Do you tend to go rather with a Slovak or Czech coach like in the last few years or somebody from outside your system?
We will try to get the best coach possible and I think we will not look at the nationality. We just try to get the best one we can.
It’s not the first time you’re GM of a team, you were the GM of Team Europe at the 2016 World Cup of Hockey. How was that experience?
It was a very good experience for me and it turned out better than I thought. We turned out to play in the final against Canada, which nobody expected. I’d say people expected us to fail before the tournament, that’s what I read from all the experts. Our coaching staff and our scouting during the year did a great job picking the team and Ralph coaching them. The players did a great job coming together from different nationalities without having previous experience of playing together. They gelled together very quickly. They wanted to succeed. They wanted to show that even if they’re a team of different nations, they wanted to play hard and show that even in the small hockey nations there’s good hockey and good players and I think they proved that.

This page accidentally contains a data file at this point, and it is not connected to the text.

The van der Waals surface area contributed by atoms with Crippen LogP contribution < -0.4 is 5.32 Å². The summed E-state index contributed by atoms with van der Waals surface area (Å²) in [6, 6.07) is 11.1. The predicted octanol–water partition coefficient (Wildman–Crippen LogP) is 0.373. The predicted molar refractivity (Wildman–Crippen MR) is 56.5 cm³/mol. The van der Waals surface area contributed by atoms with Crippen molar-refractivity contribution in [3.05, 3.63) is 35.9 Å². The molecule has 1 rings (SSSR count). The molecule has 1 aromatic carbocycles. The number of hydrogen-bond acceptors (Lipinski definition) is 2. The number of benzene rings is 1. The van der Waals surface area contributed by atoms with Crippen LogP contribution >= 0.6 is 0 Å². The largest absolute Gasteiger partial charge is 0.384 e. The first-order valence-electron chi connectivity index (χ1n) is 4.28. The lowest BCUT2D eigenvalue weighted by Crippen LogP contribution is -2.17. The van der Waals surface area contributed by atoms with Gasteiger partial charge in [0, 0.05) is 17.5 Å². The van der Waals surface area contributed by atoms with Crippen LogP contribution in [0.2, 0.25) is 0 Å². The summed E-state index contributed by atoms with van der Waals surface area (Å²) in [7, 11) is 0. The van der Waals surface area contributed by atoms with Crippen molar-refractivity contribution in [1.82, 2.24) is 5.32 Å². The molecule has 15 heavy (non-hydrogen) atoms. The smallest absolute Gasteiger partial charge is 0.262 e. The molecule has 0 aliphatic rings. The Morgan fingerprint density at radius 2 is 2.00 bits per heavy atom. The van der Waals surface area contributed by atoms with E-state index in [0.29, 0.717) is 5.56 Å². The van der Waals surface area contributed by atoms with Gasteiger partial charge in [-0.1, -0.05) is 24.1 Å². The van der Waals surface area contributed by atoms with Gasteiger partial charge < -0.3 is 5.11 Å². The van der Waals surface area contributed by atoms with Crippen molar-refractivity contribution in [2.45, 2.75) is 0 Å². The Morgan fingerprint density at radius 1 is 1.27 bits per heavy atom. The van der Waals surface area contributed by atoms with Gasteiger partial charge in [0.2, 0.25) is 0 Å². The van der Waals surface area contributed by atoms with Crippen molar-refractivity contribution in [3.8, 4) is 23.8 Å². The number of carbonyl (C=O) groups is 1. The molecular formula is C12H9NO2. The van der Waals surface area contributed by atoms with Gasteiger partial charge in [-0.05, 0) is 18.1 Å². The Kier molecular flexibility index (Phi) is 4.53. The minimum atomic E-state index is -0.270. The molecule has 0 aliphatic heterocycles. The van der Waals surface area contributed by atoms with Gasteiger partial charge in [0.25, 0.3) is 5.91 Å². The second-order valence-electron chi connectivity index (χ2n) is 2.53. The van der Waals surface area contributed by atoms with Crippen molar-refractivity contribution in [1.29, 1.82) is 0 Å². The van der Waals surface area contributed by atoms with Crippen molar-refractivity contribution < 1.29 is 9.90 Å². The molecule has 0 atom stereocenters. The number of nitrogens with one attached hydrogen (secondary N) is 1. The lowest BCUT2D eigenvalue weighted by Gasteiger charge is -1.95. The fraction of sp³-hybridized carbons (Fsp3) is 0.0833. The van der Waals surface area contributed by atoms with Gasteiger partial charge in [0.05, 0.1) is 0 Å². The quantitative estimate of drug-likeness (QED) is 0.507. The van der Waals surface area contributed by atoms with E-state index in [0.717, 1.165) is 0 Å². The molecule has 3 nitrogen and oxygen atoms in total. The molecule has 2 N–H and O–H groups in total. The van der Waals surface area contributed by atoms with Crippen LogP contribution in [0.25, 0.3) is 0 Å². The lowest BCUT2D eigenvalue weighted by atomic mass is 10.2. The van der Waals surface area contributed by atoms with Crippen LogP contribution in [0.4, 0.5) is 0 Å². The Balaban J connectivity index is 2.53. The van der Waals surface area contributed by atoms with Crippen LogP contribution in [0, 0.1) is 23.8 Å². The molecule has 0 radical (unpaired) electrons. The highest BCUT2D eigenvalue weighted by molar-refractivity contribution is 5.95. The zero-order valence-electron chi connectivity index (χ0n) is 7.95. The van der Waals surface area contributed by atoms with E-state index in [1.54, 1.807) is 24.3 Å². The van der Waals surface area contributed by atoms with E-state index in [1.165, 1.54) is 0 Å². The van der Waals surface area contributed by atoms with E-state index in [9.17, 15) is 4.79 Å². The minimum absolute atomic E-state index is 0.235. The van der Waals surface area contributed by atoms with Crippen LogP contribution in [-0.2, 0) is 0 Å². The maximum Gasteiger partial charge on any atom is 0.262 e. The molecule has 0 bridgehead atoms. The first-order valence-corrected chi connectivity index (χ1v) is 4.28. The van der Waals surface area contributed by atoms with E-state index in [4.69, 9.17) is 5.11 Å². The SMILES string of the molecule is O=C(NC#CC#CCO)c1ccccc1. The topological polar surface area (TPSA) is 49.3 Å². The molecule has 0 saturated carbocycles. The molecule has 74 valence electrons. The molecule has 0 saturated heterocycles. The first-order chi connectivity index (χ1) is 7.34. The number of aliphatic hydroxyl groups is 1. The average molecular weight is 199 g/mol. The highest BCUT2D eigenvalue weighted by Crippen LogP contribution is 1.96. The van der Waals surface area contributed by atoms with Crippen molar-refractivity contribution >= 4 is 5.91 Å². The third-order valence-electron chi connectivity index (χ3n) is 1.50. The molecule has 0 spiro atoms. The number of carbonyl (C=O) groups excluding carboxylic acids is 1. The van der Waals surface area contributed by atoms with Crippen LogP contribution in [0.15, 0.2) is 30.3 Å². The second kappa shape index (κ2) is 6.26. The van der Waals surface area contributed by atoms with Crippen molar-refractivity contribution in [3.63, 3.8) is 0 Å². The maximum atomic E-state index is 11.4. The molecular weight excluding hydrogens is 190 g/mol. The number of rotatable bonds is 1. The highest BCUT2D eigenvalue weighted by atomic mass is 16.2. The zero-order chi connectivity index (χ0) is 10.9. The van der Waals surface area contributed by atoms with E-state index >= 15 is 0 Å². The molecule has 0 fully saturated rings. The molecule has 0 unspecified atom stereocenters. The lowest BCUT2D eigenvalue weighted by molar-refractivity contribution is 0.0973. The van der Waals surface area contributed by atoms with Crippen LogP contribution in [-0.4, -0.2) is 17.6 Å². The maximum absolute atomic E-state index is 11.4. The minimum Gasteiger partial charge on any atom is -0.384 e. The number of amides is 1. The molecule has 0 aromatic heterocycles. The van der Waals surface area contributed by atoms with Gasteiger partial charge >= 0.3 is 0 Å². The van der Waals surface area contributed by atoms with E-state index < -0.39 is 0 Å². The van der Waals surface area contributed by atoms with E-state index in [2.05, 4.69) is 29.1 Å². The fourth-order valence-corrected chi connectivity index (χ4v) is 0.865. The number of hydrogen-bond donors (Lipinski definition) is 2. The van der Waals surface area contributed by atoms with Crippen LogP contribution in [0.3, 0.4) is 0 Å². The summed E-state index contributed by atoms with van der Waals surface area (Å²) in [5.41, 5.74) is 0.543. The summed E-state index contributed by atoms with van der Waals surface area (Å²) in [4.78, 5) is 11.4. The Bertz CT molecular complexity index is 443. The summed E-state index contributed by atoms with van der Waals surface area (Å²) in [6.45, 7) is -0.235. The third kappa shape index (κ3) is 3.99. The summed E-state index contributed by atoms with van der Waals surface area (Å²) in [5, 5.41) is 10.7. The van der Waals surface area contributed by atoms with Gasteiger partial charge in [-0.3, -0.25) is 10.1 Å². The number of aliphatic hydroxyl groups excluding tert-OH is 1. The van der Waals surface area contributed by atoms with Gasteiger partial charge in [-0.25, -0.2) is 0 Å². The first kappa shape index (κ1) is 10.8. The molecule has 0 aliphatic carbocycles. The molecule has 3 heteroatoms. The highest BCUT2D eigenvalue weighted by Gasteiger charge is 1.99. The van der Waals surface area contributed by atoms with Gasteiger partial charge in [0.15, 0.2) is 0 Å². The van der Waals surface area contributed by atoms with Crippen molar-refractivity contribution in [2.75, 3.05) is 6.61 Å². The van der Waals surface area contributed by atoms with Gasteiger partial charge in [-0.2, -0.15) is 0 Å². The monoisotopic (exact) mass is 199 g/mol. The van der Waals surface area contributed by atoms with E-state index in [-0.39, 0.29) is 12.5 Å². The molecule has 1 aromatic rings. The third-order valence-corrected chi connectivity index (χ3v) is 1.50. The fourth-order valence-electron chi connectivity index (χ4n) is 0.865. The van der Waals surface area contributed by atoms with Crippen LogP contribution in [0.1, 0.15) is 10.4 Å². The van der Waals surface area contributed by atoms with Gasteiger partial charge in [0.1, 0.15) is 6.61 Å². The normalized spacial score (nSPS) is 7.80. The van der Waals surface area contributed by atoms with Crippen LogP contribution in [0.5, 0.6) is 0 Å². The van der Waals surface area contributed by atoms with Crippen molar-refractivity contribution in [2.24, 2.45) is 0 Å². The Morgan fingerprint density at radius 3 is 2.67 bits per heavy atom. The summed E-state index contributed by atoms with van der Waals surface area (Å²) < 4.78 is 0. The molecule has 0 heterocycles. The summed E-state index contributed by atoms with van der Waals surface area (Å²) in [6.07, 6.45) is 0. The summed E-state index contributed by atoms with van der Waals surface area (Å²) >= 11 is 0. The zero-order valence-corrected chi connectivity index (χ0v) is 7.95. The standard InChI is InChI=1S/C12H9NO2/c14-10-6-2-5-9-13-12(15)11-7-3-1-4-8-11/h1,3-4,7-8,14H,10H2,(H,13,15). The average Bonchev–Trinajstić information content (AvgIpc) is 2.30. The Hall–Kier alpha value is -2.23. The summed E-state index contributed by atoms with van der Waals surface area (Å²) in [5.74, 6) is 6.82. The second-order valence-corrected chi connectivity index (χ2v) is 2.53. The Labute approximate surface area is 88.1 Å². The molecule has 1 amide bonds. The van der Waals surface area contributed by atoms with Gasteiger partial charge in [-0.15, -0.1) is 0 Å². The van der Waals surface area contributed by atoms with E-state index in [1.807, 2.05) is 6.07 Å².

What place can Slovakia realistically reach next season at the Olympic Winter Games and the IIHF Ice Hockey World Championship?
Obviously we’re going to try to get as far as we can. We’ll see what kind of team we will have. I don’t want to say numbers but I definitely see us play in the playoffs in every tournament. If you don’t do that, then it’s hard to consider it a successful tournament. I’d like to see us in the top-8 every time.
In less than two years the 2019 IIHF Ice Hockey World Championship will be played here in Bratislava and in Kosice. That’s probably also something already on the horizon for you.
Next year is an Olympic year and also a preparation for the season after with the World Championship on home ice. So that’s a goal in the longer term already during the next season. We want to have a team in 2019 that can excite the fans and play well at home here in Bratislava. We will be working on that goal, to be a good contender for the championship here.